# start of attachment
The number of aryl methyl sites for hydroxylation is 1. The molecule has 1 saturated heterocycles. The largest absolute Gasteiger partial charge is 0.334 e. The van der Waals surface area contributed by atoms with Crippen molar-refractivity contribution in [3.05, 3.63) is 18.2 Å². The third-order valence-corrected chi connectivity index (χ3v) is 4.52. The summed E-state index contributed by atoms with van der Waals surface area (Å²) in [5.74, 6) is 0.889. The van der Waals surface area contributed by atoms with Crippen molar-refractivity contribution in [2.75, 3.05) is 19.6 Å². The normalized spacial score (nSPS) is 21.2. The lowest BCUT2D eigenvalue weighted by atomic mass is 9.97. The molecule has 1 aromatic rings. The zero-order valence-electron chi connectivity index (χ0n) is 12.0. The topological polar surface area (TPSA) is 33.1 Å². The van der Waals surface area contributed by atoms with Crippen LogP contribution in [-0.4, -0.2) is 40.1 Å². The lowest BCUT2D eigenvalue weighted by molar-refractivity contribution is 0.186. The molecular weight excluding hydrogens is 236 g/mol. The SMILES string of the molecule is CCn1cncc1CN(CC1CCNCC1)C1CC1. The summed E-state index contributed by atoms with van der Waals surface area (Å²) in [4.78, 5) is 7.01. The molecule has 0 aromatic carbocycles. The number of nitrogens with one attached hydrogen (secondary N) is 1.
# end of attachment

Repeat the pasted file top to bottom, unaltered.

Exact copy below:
The number of aryl methyl sites for hydroxylation is 1. The molecule has 1 saturated heterocycles. The largest absolute Gasteiger partial charge is 0.334 e. The van der Waals surface area contributed by atoms with Crippen molar-refractivity contribution in [3.05, 3.63) is 18.2 Å². The third-order valence-corrected chi connectivity index (χ3v) is 4.52. The summed E-state index contributed by atoms with van der Waals surface area (Å²) in [5.74, 6) is 0.889. The van der Waals surface area contributed by atoms with Crippen molar-refractivity contribution in [2.75, 3.05) is 19.6 Å². The normalized spacial score (nSPS) is 21.2. The lowest BCUT2D eigenvalue weighted by atomic mass is 9.97. The molecule has 1 aromatic rings. The zero-order valence-electron chi connectivity index (χ0n) is 12.0. The topological polar surface area (TPSA) is 33.1 Å². The van der Waals surface area contributed by atoms with Crippen LogP contribution in [-0.4, -0.2) is 40.1 Å². The lowest BCUT2D eigenvalue weighted by molar-refractivity contribution is 0.186. The molecular weight excluding hydrogens is 236 g/mol. The SMILES string of the molecule is CCn1cncc1CN(CC1CCNCC1)C1CC1. The summed E-state index contributed by atoms with van der Waals surface area (Å²) in [4.78, 5) is 7.01. The molecule has 0 aromatic carbocycles. The number of nitrogens with one attached hydrogen (secondary N) is 1.